Unlike some other laptops on the list, the Nitro 5 firmly retains a gaming aesthetic. It’s a heavy-duty all-black beast you’ll rarely want to move from its place on your desk due to its 6 pounds of weight. The corners are chamfered to inject even more sci-fi elements into the look, and the bottom bezel is thick. Everything is made from plastic and flexes slightly, but the laptop remains structurally sturdy.
The 17-inch screen is this version’s instant turn-on. It’s an IPS panel, so great viewing angles and acceptable contrast ratios are a given. Its brightness peaks at 270 nits. While not bad, it’s on the lower end and best suited for gaming indoors. Color space coverage is a problem once more since it’s even a little bit worse than on the F15. Still, it should be adequate if you aren’t hung up on getting every color picture perfect.
A larger real estate didn’t have much of an effect on port selection. The right side is home to the power and audio input as well as one USB-A port. Two more plus USB-C are on the left, along with HDMI 2.0 and Ethernet inputs. The laptop also connects wirelessly via WiFi 6.
The Big Picture
A large indented area houses the full-sized keyboard. It’s another component that reeks of gaming since the base and backlighting are red, with thicker outlines for the WASD keys. That’s sadly the only color you get. Typing on the keyboard is a mixed experience. Key travel is alright, but the bounceback doesn’t feel as smooth as on some other chicklet style boards. Conversely, the Trackpad is spacious and works like a charm if you don’t have a mouse nearby.
The Nitro 5’s core hardware is only slightly weaker than our overall winner’s. The RTX 3050 Ti is a step below the 3060, but Minecraft players don’t have to worry. You shouldn’t feel the difference much while playing other titles either, especially with the help of DLSS. Competitive players will still easily reach the 144Hz cap since titles like LoL are intentionally designed to be easy on resources.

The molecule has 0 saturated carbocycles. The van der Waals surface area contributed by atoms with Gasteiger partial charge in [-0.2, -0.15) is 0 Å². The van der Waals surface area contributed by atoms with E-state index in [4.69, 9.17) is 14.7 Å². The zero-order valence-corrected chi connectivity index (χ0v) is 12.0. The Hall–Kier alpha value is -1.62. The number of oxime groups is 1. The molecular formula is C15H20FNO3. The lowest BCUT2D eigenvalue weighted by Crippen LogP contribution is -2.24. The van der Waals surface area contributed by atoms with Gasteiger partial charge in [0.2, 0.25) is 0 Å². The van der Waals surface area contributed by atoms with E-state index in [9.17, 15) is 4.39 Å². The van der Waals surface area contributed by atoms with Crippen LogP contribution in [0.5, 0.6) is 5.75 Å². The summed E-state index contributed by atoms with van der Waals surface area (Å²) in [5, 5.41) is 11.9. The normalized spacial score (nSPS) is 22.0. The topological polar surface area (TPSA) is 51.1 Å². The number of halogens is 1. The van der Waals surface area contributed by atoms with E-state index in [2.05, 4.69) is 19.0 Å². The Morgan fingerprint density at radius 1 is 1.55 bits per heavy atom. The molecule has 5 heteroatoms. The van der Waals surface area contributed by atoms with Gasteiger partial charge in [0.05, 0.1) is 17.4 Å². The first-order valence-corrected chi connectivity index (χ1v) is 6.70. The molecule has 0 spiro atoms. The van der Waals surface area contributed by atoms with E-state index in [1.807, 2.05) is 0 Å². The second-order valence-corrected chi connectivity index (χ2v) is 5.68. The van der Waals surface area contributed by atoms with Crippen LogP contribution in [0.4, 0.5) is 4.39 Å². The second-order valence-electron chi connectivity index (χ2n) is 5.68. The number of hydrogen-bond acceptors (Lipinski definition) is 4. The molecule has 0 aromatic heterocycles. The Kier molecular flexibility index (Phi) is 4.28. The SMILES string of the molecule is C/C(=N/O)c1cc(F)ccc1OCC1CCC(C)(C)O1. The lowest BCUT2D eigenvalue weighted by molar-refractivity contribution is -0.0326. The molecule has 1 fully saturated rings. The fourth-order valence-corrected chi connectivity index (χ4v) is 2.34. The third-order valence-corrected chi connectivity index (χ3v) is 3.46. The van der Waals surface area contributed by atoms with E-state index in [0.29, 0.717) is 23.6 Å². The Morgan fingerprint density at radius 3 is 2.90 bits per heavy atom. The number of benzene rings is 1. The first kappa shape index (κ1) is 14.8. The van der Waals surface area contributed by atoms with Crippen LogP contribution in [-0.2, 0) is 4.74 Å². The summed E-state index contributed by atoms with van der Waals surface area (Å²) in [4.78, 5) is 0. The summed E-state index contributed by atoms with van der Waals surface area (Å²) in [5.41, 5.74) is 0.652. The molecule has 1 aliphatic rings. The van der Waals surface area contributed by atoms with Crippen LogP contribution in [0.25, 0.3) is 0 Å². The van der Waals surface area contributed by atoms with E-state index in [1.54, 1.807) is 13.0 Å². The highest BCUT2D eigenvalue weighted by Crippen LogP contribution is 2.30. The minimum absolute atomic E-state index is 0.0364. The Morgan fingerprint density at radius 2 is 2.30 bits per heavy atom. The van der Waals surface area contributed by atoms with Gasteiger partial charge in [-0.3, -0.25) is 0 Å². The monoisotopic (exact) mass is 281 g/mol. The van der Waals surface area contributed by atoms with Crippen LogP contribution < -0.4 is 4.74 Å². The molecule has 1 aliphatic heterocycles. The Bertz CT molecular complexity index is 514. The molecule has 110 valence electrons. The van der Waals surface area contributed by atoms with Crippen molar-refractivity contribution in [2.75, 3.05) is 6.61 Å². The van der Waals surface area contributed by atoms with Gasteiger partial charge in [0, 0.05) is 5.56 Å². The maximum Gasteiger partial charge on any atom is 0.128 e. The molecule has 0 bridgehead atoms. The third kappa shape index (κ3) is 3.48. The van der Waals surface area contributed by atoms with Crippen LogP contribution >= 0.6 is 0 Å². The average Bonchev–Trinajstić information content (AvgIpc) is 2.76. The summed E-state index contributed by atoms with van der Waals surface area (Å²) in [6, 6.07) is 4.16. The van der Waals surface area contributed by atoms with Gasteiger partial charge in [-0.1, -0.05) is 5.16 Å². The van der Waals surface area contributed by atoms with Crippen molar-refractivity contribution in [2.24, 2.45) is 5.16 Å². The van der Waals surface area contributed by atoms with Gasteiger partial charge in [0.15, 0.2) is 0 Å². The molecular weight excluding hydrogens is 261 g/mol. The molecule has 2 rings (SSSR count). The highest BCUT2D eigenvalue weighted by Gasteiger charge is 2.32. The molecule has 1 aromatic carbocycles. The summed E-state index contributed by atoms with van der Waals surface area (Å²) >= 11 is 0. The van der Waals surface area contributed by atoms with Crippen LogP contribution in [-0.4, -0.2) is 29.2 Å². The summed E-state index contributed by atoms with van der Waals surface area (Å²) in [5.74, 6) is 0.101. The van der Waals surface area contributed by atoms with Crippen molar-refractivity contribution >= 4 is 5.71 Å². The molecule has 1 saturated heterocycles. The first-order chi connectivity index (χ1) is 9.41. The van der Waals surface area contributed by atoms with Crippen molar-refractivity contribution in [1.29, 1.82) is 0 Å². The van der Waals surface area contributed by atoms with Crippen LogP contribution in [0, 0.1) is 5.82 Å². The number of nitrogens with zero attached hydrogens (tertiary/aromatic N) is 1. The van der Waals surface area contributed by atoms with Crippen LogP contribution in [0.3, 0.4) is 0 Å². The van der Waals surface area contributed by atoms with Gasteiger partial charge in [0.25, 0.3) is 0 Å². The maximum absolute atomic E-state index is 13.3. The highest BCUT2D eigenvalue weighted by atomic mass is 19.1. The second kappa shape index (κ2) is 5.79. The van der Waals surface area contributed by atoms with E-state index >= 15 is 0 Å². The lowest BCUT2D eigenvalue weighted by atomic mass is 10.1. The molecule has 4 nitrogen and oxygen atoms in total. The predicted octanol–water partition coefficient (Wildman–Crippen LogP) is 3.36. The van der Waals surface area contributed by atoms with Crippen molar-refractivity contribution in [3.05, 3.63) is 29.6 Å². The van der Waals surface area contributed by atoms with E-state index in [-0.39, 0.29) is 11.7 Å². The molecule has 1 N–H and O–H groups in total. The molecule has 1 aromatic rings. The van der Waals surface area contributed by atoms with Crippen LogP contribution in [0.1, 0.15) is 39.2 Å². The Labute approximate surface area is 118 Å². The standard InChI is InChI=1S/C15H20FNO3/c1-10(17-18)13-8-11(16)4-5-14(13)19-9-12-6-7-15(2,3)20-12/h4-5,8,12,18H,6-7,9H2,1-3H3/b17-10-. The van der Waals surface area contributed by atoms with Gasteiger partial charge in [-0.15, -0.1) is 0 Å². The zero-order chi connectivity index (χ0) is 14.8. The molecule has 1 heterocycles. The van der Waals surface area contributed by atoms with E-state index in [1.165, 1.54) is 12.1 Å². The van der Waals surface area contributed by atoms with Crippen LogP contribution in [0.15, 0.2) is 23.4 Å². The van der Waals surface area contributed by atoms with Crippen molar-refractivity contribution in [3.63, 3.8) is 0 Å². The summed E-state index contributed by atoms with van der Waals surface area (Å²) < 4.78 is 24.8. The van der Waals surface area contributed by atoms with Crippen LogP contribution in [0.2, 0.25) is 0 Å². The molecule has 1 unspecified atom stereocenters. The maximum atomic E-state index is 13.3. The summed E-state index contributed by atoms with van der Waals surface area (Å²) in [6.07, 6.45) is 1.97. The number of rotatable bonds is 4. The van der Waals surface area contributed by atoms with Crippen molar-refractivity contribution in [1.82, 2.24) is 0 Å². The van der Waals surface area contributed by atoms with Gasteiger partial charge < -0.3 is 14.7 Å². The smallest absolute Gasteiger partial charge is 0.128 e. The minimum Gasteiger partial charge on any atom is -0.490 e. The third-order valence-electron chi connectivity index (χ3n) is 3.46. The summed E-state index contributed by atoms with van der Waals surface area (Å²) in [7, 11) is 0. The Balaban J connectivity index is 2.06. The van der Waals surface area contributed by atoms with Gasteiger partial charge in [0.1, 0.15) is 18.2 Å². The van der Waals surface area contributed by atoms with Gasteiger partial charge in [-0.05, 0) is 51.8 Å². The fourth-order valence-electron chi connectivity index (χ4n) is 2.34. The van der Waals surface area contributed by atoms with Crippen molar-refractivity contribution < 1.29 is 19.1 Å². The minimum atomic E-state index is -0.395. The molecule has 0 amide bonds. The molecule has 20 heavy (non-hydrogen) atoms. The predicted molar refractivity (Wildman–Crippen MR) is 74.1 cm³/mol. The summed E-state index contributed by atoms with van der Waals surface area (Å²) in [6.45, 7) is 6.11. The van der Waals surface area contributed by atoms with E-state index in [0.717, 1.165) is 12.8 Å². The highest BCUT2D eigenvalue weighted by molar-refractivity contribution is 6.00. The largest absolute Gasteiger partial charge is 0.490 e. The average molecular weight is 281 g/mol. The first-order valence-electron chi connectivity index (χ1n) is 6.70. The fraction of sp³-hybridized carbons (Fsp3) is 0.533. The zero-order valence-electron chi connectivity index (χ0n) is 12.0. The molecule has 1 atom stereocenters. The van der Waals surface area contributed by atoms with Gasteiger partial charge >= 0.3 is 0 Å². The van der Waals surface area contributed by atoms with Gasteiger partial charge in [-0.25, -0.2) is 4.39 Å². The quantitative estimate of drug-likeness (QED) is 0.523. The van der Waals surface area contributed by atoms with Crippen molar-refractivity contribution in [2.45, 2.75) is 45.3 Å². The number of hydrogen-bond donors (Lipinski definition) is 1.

Kudos to Acer for nailing the cooling! Two large fans blow air downward, while the side and rear sport large exhausts that vacate hot air efficiently. The laptop comes with NitroSense, monitoring software that lets you check up on the system and easily adjust fan profiles. That leaves the battery, which might be a sore spot for gamers on the go. It lasts only three hours, so keep an outlet ready.
MSI Stealth 15M
CPU: Intel Core i7-11375H | GPU: NVidia GeForce RTX 3060 | RAM: 16GB DDR4, 3200MHz | Screen: 15.6”, 1080p, 144Hz | Storage: 512GB SSD | Battery life: 5h
Do you want to sneak in a few minutes of underground canyon exploration on your lunch break or between classes? An inconspicuous mobile laptop is what you need, and MSI’s Stealth 15M delivers! It’s the lightest Minecraft gaming laptop on review yet comes armed with an RTX 3060 and plenty of ports.
MSI nailed the stealth aesthetic as the laptop is suspiciously devoid of design details, except for the logo on the lid. Some might see this as a drawback, but it’s a real boon for people who want a competent gaming and office machine in one. Opening the lid reveals a thick bottom bezel, thin sides, and sturdy hinges.
The 15M sports a fantastic port selection for its size and price! For starters, you get two USB-C ports. Both have DisplayPort capabilities, while one of them also doubles as Thunderbolt 4. Two more USB-A ports are there for conventional peripherals. That leaves the audio & Ethernet jacks, HDMI 2.0, and a handy MicroSD card reader.
We’re also fans of the keyboard. MSI opted to ditch the Numpad in favor of more space for the typing area, and you’re better off for it. The larger keys make transitioning from a conventional keyboard easier, while typing is speedy & silent. RGB lovers will get their fill since the single zone supports millions of colors. The Trackpad is medium-sized and responsive enough for everyday work needs.
Creeping Into 3rd place
The screen is another 144Hz panel with great contrast & viewing angles but so-so color fidelity. The colors are quite warm on its factory settings, so you may need to venture into the 7,000K range to get believable whites. There’s also a “Design & Gaming” preset that makes colors more true to life. A nice touch, sadly stunted by the screen’s inherently mediocre color scope. Brightness sits around 250 nits, making work in bright areas problematic.
On the other hand, working or playing in dimmer circumstances is a pleasant experience due to the 15M’s hardware balance. The CPU is around 15% weaker than on our top Minecraft laptop picks. Still, the reduced price and an RTX 3060 will make the 15M a more tempting buy than the Nitro 5 for some.